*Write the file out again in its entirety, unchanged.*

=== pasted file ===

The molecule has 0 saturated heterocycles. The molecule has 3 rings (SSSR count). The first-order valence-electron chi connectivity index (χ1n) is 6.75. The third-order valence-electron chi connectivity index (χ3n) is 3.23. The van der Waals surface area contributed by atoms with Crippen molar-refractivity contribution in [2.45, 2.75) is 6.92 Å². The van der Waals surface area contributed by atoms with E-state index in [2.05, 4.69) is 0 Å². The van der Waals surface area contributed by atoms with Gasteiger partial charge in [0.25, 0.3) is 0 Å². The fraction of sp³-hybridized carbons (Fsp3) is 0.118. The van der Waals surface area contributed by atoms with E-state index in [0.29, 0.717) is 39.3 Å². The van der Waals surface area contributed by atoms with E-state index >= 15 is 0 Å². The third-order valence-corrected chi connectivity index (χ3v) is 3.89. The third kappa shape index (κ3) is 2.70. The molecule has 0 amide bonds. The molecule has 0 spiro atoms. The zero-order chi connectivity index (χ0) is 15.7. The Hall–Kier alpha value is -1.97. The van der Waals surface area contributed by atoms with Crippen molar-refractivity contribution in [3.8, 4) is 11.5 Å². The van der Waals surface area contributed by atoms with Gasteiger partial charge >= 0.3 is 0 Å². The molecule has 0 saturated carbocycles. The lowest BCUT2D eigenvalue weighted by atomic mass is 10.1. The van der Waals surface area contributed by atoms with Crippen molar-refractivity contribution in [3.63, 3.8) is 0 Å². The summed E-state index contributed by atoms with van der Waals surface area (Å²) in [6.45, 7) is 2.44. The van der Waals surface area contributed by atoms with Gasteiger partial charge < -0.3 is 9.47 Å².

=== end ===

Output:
The molecule has 0 saturated heterocycles. The molecule has 3 rings (SSSR count). The first-order valence-electron chi connectivity index (χ1n) is 6.75. The third-order valence-electron chi connectivity index (χ3n) is 3.23. The van der Waals surface area contributed by atoms with Crippen molar-refractivity contribution in [2.45, 2.75) is 6.92 Å². The van der Waals surface area contributed by atoms with E-state index in [2.05, 4.69) is 0 Å². The van der Waals surface area contributed by atoms with Gasteiger partial charge in [0.25, 0.3) is 0 Å². The fraction of sp³-hybridized carbons (Fsp3) is 0.118. The van der Waals surface area contributed by atoms with E-state index in [0.29, 0.717) is 39.3 Å². The van der Waals surface area contributed by atoms with E-state index >= 15 is 0 Å². The third-order valence-corrected chi connectivity index (χ3v) is 3.89. The third kappa shape index (κ3) is 2.70. The molecule has 0 amide bonds. The molecule has 0 spiro atoms. The zero-order chi connectivity index (χ0) is 15.7. The Hall–Kier alpha value is -1.97. The van der Waals surface area contributed by atoms with Crippen molar-refractivity contribution in [3.8, 4) is 11.5 Å². The van der Waals surface area contributed by atoms with Gasteiger partial charge >= 0.3 is 0 Å². The molecule has 0 saturated carbocycles. The lowest BCUT2D eigenvalue weighted by atomic mass is 10.1. The van der Waals surface area contributed by atoms with Crippen molar-refractivity contribution in [3.63, 3.8) is 0 Å². The summed E-state index contributed by atoms with van der Waals surface area (Å²) in [6.45, 7) is 2.44. The van der Waals surface area contributed by atoms with Gasteiger partial charge < -0.3 is 9.47 Å².